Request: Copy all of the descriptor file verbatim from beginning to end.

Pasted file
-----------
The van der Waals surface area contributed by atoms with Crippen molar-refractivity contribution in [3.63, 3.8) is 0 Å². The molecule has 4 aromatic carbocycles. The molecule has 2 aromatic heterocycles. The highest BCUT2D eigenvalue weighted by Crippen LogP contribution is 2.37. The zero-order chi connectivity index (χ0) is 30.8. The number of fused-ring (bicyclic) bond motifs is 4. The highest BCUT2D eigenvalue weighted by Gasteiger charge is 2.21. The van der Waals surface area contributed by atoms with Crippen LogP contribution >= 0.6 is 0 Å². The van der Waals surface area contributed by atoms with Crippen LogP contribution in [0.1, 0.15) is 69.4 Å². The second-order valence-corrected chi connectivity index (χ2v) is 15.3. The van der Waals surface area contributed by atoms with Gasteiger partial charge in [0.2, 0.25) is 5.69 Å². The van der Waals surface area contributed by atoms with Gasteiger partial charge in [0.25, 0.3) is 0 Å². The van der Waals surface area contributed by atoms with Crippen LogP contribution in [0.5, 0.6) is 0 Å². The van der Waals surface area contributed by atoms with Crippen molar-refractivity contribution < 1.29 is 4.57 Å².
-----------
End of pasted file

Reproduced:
The van der Waals surface area contributed by atoms with Crippen molar-refractivity contribution in [3.63, 3.8) is 0 Å². The molecule has 4 aromatic carbocycles. The molecule has 2 aromatic heterocycles. The highest BCUT2D eigenvalue weighted by Crippen LogP contribution is 2.37. The zero-order chi connectivity index (χ0) is 30.8. The number of fused-ring (bicyclic) bond motifs is 4. The highest BCUT2D eigenvalue weighted by Gasteiger charge is 2.21. The van der Waals surface area contributed by atoms with Crippen LogP contribution >= 0.6 is 0 Å². The van der Waals surface area contributed by atoms with Crippen LogP contribution in [0.1, 0.15) is 69.4 Å². The second-order valence-corrected chi connectivity index (χ2v) is 15.3. The van der Waals surface area contributed by atoms with Gasteiger partial charge in [0.2, 0.25) is 5.69 Å². The van der Waals surface area contributed by atoms with Gasteiger partial charge in [0.25, 0.3) is 0 Å². The van der Waals surface area contributed by atoms with Crippen LogP contribution in [0.5, 0.6) is 0 Å². The van der Waals surface area contributed by atoms with Crippen molar-refractivity contribution < 1.29 is 4.57 Å².